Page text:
From the beginning, I struggled to see the point of this panel. I get that there are different camps of gamers and different platforms catering to those camps, but at the end of the day, we’re all gamers. I expected a degree of elitism to rear its ugly head during the “debate,” and in some ways, I was right. Larry Curtis, the panel’s moderator, fired the first shots—albeit lightheartedly—by teasing the console panelists’ tardiness while commending the PC enthusiasts for their punctuality. It pulled a few laughs from the audience, aiming the panel in a jovial direction. Once the latter half arrived, the conversation took an odd turn.
Steven Smith and Adam Ames from TruePCGaming represented the PC half, while the retired professional competitive gamer Justin Burns, a.k.a ToxicEuphoria (winner of Thursday’s SLGC Halo 2 2v2 tournament), and Alex Steinlauf, GameStop Game Advisor and Social Associate for Megaplex Theaters, represented the couch competition. Curtis kicked the event off easily enough asking when each panelist discovered their love for gaming. Everyone’s answer ranged from ages six to eleven, each with that defining “and then I was hooked” moment. The next question led into the panel’s title: Why Console/PC? Steinlauf championed the community dynamic, arguing that local multiplayer brought gamers together in a brand new way. Burns lived up to his pseudonym with a snark attack against PC gaming, clearly firing a few shots of his own. Adam Ames countered with the PC’s ability to access a wider range of games through backwards compatibility to older titles as well as a broad capacity for customization. Burns disagreed, stating, “it’s in the name: They’re old. The past is dead!” This abrasive attitude continued from Burns throughout the rest of the panel, approaching preachy transhumanist/futurist philosophy at times—at one point he proclaimed, “We are slowly becoming the Borg!” I may share a similar view of our species future in the long run of things, but he forced the relevancy of his agenda into the discussion amid a few good points.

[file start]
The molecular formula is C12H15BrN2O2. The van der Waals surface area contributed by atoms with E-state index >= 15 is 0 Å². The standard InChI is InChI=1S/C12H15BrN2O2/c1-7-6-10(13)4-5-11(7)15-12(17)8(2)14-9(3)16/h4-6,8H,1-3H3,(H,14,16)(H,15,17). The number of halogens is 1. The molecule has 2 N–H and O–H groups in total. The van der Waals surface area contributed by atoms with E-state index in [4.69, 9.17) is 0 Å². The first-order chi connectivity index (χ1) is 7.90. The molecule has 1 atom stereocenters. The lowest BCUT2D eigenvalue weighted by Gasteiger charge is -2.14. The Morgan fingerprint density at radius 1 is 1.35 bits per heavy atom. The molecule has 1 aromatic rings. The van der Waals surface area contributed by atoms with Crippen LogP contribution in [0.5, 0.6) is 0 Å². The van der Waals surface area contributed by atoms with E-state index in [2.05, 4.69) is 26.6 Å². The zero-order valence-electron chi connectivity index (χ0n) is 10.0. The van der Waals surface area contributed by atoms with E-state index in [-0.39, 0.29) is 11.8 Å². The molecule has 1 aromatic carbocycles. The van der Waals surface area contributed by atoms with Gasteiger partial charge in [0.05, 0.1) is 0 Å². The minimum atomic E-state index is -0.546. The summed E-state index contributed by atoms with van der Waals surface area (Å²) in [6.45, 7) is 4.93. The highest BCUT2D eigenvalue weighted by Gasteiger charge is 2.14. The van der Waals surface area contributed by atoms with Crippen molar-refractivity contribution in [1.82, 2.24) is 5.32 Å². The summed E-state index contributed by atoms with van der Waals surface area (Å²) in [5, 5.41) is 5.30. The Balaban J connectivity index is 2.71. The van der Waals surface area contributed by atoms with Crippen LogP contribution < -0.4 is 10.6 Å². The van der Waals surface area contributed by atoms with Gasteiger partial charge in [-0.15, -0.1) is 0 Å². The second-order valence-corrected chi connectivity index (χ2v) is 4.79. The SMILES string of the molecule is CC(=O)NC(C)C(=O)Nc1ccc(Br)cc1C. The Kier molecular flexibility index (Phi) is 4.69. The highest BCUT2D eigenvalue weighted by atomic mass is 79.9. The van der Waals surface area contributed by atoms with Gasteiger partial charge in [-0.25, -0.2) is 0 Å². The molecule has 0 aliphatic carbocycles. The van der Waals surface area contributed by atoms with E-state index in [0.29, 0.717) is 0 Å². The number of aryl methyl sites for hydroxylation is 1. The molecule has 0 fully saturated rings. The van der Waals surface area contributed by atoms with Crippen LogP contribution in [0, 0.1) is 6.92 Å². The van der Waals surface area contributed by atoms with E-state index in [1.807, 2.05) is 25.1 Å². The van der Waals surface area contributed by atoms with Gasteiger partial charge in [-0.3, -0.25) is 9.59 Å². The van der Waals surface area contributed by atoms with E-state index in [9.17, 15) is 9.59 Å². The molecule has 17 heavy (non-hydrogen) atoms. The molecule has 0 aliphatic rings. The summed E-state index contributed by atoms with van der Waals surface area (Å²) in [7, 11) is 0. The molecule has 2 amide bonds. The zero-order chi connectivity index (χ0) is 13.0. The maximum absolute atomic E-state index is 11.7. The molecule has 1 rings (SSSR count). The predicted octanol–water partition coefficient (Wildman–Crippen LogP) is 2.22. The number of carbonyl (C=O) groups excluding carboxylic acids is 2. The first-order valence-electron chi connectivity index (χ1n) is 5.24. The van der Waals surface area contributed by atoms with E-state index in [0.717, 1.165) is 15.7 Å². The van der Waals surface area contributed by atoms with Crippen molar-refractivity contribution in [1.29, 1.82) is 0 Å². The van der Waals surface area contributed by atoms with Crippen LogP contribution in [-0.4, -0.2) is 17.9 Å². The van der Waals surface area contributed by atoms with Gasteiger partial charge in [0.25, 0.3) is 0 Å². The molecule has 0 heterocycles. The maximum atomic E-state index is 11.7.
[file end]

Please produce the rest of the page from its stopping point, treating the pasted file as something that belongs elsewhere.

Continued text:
About halfway through, Larry Curtis asked how mobile platform, specifically cell phones, factored into today’s outlook on gaming, which drove the discussion for the rest of the panel. No one could argue the smartphone’s skyrocketing popularity as a gaming device. The entire panel had one man running a microphone around to various audience members with thoughts or questions, and though I appreciated the encouraged participation, I couldn’t help thinking it reflected a lack of preparation and focus. This was a good attempt at the gaming convention’s first panel for the first year, but I left still firm in my platform stance: Can’t we all just game along?